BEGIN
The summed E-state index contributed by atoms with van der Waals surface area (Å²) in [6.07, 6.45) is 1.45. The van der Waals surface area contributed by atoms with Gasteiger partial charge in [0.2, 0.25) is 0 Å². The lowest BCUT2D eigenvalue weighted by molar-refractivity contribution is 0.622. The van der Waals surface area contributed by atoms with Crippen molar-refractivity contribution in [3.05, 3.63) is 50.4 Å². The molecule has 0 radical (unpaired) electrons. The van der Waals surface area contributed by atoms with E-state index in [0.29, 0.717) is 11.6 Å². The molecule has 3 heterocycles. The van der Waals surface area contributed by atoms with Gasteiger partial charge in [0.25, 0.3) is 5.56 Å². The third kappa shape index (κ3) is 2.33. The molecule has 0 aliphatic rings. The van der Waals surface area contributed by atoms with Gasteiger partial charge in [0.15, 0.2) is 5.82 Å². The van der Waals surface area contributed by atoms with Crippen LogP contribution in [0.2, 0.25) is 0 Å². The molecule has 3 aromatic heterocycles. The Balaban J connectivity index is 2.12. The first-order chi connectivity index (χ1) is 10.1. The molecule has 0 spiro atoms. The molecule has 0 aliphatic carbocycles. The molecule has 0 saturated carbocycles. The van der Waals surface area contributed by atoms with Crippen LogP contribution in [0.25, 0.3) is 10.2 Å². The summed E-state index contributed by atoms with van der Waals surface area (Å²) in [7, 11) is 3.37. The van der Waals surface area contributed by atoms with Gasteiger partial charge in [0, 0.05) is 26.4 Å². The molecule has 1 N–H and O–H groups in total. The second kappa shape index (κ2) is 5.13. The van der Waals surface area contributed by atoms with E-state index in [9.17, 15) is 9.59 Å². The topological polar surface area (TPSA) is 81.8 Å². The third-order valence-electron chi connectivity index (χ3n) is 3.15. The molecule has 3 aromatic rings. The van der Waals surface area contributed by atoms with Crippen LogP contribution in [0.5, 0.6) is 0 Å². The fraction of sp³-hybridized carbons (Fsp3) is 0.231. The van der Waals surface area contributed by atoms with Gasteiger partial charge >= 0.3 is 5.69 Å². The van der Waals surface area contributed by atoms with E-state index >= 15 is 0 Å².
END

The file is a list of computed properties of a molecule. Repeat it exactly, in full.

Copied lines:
The summed E-state index contributed by atoms with van der Waals surface area (Å²) in [6.07, 6.45) is 1.45. The van der Waals surface area contributed by atoms with Gasteiger partial charge in [0.2, 0.25) is 0 Å². The lowest BCUT2D eigenvalue weighted by molar-refractivity contribution is 0.622. The van der Waals surface area contributed by atoms with Crippen molar-refractivity contribution in [3.05, 3.63) is 50.4 Å². The molecule has 0 radical (unpaired) electrons. The van der Waals surface area contributed by atoms with E-state index in [0.29, 0.717) is 11.6 Å². The molecule has 3 heterocycles. The van der Waals surface area contributed by atoms with Gasteiger partial charge in [0.25, 0.3) is 5.56 Å². The third kappa shape index (κ3) is 2.33. The molecule has 0 aliphatic rings. The van der Waals surface area contributed by atoms with Gasteiger partial charge in [0.15, 0.2) is 5.82 Å². The van der Waals surface area contributed by atoms with Crippen LogP contribution in [0.2, 0.25) is 0 Å². The molecule has 3 aromatic heterocycles. The Balaban J connectivity index is 2.12. The first-order chi connectivity index (χ1) is 10.1. The molecule has 0 spiro atoms. The molecule has 0 aliphatic carbocycles. The molecule has 0 saturated carbocycles. The van der Waals surface area contributed by atoms with Crippen LogP contribution in [0.25, 0.3) is 10.2 Å². The summed E-state index contributed by atoms with van der Waals surface area (Å²) in [7, 11) is 3.37. The van der Waals surface area contributed by atoms with Gasteiger partial charge in [0, 0.05) is 26.4 Å². The molecule has 1 N–H and O–H groups in total. The second kappa shape index (κ2) is 5.13. The van der Waals surface area contributed by atoms with E-state index in [9.17, 15) is 9.59 Å². The topological polar surface area (TPSA) is 81.8 Å². The third-order valence-electron chi connectivity index (χ3n) is 3.15. The molecule has 3 aromatic rings. The van der Waals surface area contributed by atoms with Crippen LogP contribution in [0.5, 0.6) is 0 Å². The fraction of sp³-hybridized carbons (Fsp3) is 0.231. The van der Waals surface area contributed by atoms with Gasteiger partial charge >= 0.3 is 5.69 Å². The van der Waals surface area contributed by atoms with E-state index >= 15 is 0 Å².